Ed: I remember when we worked at Marmot Basin, I was a seasonal, and we actually had a 106 recoilless rifle up there for shooting the high targets in Marmot Basin. We went up and we were shooting, and we shot at one target, and it was a dud; it didn’t go off. So we had to go find it. So you leave the gun aimed where we were shooting so you can kind of find where it hit. I remember Darro and I going up and I think it was John Niddrie who was on the gun watching through the eyepiece. We went up, and it was within the ski area, so we had to close it all off and go find it. So we were walking down this snow slope, we had our ski boots on, walking down this slope. We are saying “Tell us when we are there John,” on the radio. John says “Okay, you’re there.” So Darro and I start digging down and it turns out we’re standing on top of this 106 unexploded ordinance. So, we kind of gingerly step off this thing and we set up. I go up top and put a rope on Darro. We had some explosives with us that we wrapped up and put a long fuse on, and set it down and fired off the explosives that we brought up. He was climbing up and I was pulling him on the rope. We climbed up and get over the top and get away from the explosion we detonated off on the slope. It was one of those things …. Are we on it, are we near it? Ya, you guys should be close to it. We were close to it alright. We were standing on top of it. Those are just some of the things that stick out in your mind when you reflect back.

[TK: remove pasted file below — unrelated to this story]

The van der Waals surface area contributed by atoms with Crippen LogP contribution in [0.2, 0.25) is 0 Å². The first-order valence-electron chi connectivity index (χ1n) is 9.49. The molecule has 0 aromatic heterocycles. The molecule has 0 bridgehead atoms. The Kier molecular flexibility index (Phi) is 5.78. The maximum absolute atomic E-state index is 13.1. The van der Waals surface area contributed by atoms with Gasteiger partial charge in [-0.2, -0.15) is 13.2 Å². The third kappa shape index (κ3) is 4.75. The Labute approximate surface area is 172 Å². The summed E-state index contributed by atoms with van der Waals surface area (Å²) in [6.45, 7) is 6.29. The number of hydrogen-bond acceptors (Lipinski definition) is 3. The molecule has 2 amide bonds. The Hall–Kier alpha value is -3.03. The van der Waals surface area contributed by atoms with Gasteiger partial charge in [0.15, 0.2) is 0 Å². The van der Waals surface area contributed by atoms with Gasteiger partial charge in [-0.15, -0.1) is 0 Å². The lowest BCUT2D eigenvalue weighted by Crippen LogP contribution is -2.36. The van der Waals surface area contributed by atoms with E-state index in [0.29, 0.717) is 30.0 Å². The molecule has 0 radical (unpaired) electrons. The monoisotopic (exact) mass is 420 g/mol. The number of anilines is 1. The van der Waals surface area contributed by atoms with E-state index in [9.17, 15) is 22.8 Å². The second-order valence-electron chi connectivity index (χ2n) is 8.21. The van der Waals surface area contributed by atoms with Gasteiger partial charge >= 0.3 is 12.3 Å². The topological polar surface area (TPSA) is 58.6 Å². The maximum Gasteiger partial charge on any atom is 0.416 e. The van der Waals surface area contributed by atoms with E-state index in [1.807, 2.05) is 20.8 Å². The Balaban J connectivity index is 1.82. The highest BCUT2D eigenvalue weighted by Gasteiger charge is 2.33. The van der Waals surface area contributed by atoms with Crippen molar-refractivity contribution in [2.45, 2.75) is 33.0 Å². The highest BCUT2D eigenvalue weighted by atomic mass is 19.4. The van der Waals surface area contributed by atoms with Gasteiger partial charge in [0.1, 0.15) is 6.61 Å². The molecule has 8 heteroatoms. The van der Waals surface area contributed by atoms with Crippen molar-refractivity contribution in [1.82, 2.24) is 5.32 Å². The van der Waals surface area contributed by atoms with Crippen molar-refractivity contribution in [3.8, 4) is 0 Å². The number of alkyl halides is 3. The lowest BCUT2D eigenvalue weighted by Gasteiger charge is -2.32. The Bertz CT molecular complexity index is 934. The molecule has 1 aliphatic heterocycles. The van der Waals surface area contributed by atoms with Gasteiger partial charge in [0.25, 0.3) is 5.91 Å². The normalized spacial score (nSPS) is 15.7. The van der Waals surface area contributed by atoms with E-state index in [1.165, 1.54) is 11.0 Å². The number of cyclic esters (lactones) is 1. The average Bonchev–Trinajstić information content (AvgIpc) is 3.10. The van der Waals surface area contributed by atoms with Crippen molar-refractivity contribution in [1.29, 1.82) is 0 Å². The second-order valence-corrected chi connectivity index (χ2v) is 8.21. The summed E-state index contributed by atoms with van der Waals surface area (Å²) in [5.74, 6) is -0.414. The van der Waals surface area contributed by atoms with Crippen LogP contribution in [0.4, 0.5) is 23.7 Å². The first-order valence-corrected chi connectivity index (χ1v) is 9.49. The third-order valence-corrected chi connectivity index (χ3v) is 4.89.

SH: Not a lot of people can say they’ve had that experience.
Ed: No exactly. Everything works out for the good, so you get to have a beer and you laugh about it, when you recall it.
I’d be remiss if I don’t say something about Pat Sheehan’s passing in November of 1992. He and I were good friends. We’d done quite a bit of scuba diving together, we’d gone out to the Queen Charlotte’s together and gone diving. He was a very good friend and a tremendous loss. And then Mike Wynn. I didn’t know Mike Wynnn very well. I knew of him, but the other folks that were on the trip with him that day, Randy Fingland and Brad Rominuk, I knew those guys. The lasting effects of those sorts of things you don’t forget. Nobody wants tragedies to happen with people that they know.